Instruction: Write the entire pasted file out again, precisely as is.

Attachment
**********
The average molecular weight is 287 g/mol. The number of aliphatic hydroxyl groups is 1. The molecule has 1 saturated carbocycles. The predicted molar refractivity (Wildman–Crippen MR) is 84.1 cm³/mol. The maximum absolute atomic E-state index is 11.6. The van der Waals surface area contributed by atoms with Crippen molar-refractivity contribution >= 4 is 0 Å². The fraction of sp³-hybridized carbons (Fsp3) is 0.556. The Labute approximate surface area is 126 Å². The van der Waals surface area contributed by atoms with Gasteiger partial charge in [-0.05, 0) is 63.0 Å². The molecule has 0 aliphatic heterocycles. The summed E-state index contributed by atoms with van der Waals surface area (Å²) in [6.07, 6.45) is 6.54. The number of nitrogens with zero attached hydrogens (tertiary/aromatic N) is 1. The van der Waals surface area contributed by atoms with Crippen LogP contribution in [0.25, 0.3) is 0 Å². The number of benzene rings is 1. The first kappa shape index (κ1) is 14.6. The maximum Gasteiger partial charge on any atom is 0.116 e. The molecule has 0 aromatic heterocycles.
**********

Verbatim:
The average molecular weight is 287 g/mol. The number of aliphatic hydroxyl groups is 1. The molecule has 1 saturated carbocycles. The predicted molar refractivity (Wildman–Crippen MR) is 84.1 cm³/mol. The maximum absolute atomic E-state index is 11.6. The van der Waals surface area contributed by atoms with Crippen molar-refractivity contribution >= 4 is 0 Å². The fraction of sp³-hybridized carbons (Fsp3) is 0.556. The Labute approximate surface area is 126 Å². The van der Waals surface area contributed by atoms with Gasteiger partial charge in [-0.05, 0) is 63.0 Å². The molecule has 0 aliphatic heterocycles. The summed E-state index contributed by atoms with van der Waals surface area (Å²) in [6.07, 6.45) is 6.54. The number of nitrogens with zero attached hydrogens (tertiary/aromatic N) is 1. The van der Waals surface area contributed by atoms with Crippen LogP contribution in [0.25, 0.3) is 0 Å². The number of benzene rings is 1. The first kappa shape index (κ1) is 14.6. The maximum Gasteiger partial charge on any atom is 0.116 e. The molecule has 0 aromatic heterocycles.